KN: The very first orchestra that I became music director of was an orchestra that was experiencing serious financially difficulties. So when I came to the orchestra, it was a very interesting situation. Having an orchestra that wasnīt able to play very well, that didnīt have any money to hire better musicians and further more, had no audience that wanted to listen to it. I mean that is a pretty negative situation. (Laugh). So, in a way, it was a very good place to be, because when Youīre in a situation like that, all You can do is to be really honest. You simply got to turn out a very good product, otherwise Youīll cease to exist. So, I worked the orchestra very very hard. So I thought the orchestra needed to do something that was astoundly identity, and to actually have the orchestra serve a real function, at have a real reason to exist. So, during this period I introduced works that I thought the orchestra could play very well, that somehow the vast musical community there which is rather sophisticated, could come to hear music they couldnīt hear any place else. And one of the first projects that I did was to put together a cycle of the great Messiaen orchestra pieces, whiched I loved, and I felt the orchestra with enough rehearsel time could play them very well. I never done modern music before that point ever, I came.., my background is in opera, Mozart, Verdi, Bellini, Puccini (laugh) the concept of doing them, a contemporary score was a new thing to me as well, so I wanna to study, so I studied as best I could the scores for the cycles of Messiaen works. And then I went to look for a teacher who could show me how to interpret the music better. But to my alarm, the teachers whome I went to, didnīt know the scores as well as I did. I already knew the scores better than they, and they couldīt teach me anything. So out of... out of frustration, I wrote a letter in french to Olivier Messiaen, c/o the Paris Conservatory, Paris, France, and mail it (laugh). Saying, Dear maître - Iīm in the process, Iīm about ready to embark on a cycle of Your great orchestra pieces. I canīt find anyone to study with who knows the scores so Iīve come to ask for Your guidence on this. And I included with the letter, a taperecording of the performance of the first piece of the cycle which included seven works. And to my great surprise, four weeks later I got a letter back from Olivier Messiaen, saying, Iīm very happy to hear that Youīre doing a cycle of my works, I listened to the tape, and here is some critisicm. In bar number five You might try to do this and figure number 27 try to do this little differently, try doing this, try doing that. Two type-written pages of notes and it was fantastic. I learned a lot of this. I sent him a taperecording of the second work of the cycle to be criticise, and again he sent back notes. This time there was only one type-written page of critisicm. I sent a tape recording of the third work, which is Turangalila Symphony and he came back and he said: I canīt criticise this performance, itīs such a wonderful performance, thereīs nothing that I can say, itīs wonderful. But what I`ll like to offer is that I come out and listen to Your rehearse the next piece in the cycle and perhaps my wife could be the soloist. Next piece was the Transfiguration of our Lord Jesus Christ which call for pianosolo and of course Yvonne Loroid was the greatest interpreter of his music. And we reinvited him back for both the sixth and for the seventh works in the cycle and after the cycle was finished he invited me to come to Paris to (conferences??) so that, as I said it was a sort of complicated story, but that was how we got to know each other. I was looking for someone to teach me the music of Olivier Messiaen so I went to Olivier Messiaen himself (laugh) and thatīs how we met.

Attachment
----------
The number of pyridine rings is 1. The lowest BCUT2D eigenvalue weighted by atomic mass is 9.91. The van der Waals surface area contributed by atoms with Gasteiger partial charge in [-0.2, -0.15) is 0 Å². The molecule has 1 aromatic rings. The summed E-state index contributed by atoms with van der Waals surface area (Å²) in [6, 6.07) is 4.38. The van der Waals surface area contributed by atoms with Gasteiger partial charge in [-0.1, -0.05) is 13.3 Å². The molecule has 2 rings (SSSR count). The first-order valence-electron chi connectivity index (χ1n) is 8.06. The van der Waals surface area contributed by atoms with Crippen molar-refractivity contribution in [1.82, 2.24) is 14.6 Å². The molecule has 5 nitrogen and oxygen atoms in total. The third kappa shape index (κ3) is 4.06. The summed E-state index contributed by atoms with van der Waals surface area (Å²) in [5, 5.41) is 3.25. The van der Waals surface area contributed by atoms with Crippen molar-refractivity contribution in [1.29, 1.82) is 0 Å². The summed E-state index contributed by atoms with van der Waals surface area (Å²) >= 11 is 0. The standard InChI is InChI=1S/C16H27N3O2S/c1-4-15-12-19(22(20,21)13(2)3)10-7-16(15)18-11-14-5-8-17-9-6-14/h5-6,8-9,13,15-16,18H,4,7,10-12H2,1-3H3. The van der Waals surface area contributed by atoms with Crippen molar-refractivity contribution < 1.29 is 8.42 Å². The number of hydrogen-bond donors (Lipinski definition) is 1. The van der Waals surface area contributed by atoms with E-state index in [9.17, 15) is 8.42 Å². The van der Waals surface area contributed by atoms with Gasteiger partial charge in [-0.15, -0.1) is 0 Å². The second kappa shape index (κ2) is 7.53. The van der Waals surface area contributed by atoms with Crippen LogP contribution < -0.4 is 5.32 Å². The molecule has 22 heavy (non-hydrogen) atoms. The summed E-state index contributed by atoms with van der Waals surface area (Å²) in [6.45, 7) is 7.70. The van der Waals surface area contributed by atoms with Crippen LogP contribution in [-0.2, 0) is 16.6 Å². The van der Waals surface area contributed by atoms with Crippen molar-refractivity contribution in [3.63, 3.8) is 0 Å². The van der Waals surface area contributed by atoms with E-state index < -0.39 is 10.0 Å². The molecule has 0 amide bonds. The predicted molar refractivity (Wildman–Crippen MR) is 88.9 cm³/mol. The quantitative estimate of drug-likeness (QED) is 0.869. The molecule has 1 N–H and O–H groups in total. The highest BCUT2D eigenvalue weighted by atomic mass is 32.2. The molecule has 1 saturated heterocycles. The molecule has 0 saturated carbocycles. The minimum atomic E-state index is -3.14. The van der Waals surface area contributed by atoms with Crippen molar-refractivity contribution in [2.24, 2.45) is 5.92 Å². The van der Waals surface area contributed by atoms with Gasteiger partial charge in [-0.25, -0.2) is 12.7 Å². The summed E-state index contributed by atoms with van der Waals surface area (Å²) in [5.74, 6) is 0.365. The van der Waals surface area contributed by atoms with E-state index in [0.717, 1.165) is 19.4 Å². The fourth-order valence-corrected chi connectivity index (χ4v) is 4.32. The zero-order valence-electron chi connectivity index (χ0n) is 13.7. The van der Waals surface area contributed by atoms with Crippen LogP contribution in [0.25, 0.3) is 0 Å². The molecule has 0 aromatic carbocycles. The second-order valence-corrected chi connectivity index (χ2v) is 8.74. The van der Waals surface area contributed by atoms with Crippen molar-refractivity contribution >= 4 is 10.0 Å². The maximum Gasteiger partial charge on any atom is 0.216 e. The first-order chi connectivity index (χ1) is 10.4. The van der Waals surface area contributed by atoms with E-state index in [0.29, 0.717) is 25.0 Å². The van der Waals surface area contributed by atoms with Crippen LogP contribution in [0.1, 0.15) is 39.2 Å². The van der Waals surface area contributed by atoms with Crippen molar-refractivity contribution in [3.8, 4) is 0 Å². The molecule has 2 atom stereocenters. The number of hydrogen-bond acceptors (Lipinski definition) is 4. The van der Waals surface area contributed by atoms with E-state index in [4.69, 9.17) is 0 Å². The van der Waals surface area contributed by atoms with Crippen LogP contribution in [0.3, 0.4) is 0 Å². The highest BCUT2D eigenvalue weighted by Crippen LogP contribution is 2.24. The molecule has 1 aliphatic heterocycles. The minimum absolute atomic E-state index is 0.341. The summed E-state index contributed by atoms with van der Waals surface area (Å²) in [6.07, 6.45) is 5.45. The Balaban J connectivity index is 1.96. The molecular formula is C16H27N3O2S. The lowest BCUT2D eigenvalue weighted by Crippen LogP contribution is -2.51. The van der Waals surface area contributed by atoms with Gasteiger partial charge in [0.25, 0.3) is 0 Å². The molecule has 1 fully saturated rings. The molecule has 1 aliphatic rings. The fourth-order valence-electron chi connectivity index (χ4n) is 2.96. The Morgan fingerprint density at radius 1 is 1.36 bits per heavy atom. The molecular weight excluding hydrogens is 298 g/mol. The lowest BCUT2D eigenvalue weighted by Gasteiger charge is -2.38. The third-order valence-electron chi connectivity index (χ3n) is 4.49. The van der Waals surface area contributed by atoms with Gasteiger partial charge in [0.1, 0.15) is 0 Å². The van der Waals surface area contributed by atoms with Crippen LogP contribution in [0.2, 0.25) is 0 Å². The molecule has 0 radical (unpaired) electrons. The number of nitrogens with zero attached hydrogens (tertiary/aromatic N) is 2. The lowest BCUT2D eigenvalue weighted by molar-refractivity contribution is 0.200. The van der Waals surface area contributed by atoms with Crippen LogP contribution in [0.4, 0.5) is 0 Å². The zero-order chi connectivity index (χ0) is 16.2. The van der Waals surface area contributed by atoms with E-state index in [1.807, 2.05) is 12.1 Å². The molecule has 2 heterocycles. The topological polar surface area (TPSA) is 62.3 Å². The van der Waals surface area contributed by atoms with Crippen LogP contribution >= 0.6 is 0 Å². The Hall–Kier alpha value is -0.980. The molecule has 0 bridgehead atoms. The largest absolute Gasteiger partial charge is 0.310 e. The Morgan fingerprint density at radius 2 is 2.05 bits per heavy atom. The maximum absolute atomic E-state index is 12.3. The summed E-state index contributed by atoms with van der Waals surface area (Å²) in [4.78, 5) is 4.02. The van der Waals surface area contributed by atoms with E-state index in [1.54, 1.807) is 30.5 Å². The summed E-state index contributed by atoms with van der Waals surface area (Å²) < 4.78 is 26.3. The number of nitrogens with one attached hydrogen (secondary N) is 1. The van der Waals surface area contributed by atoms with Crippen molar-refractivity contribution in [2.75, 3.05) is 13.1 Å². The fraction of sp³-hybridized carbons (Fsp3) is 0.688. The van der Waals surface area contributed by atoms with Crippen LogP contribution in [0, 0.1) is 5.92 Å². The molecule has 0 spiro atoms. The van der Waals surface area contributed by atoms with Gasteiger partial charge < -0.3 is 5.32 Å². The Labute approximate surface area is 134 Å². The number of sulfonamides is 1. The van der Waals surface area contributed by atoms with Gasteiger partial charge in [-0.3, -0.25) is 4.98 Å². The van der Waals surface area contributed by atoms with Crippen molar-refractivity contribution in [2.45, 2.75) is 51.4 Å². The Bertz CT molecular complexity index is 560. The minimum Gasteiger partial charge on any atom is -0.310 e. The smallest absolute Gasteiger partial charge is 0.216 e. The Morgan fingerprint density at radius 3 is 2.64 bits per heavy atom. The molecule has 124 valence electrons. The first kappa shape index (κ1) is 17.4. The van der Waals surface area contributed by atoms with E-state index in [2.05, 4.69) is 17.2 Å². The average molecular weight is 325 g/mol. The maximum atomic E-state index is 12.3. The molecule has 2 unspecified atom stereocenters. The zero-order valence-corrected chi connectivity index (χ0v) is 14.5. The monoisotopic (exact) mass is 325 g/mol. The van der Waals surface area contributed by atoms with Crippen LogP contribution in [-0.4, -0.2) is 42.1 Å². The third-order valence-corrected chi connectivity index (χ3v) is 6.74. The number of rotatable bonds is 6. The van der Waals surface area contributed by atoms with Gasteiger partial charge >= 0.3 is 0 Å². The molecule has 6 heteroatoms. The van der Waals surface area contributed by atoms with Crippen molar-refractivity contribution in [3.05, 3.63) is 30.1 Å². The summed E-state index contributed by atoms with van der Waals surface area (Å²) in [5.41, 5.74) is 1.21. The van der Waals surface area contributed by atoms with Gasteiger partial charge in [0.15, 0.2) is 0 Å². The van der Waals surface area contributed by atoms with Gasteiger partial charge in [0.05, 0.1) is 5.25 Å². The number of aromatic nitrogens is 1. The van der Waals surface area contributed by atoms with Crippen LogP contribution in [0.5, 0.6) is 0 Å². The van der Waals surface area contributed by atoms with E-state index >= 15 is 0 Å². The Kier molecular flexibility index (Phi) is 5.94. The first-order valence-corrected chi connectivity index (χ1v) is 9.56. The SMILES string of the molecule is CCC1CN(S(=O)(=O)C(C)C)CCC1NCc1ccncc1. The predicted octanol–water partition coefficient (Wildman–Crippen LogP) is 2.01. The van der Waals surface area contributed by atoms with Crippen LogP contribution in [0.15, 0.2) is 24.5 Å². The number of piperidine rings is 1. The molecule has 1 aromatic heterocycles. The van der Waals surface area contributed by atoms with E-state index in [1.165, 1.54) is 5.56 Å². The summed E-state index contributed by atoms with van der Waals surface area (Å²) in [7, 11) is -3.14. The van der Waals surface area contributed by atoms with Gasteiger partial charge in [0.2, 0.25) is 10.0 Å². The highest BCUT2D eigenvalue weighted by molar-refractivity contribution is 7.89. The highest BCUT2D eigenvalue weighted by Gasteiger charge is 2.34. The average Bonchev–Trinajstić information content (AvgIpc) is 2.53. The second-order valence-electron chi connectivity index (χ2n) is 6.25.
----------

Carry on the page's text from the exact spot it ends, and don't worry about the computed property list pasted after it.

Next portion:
Messiaens music is of exceptional quality. Itīs really great music, thatīs someone the greatest of this century. I wouldnīt be so presumptuoses to say that I know what a good piece is and I know what a bad piece. However, I think itīs fair to say that, if one has studied composition, and if one has taken the time to look at the score carefully, You can generally tell whether a score is coherent and well written. It doesnīt mean that is an inspiring score or that is a great score or that it would be make such an impact that I would enter it in to the repertoar. But I think that people are often times afraid to get up and say, I really believe in this piece. I have studied it, I have done my homework on the piece, I have taken the piece apart, Iīve put it back together, and itīs a good piece and I wanīt to share it with You. I donīt see that happen enough actually, what I see happening is: Well here is a new piece for You tonight. Not even, I hope You like it. I mean (laugh) this is a new piece (laugh) so, and then the audience is left to have the experience without sort of any support. You know (laugh) Letīs take for example the Death of Klinghoffer (by John Adams - own commentary) that was a work that I recently premiered and recorded. This is a great piece and I can honestly 100% stand up there and say I really believe in this music, itīs fantastic. Inside this music are things that, thereīs questions we are asking ourself a members of the world today. It deals with human tragedy and human emotion on a very profound way, the way that touches us and everydays alives. Itīs meaningful to us and itīs relevant to us. And I spent so many hours, just sitting at the piano playing through this score to find out a way how to best phrase, and how to best use the harmonies and melodies to try to communicate these human elements. Thereīs so much great repertoare to be heard. We canīt possibly get through it all in one lifetime really. So why should You play bad repertoare (laugh).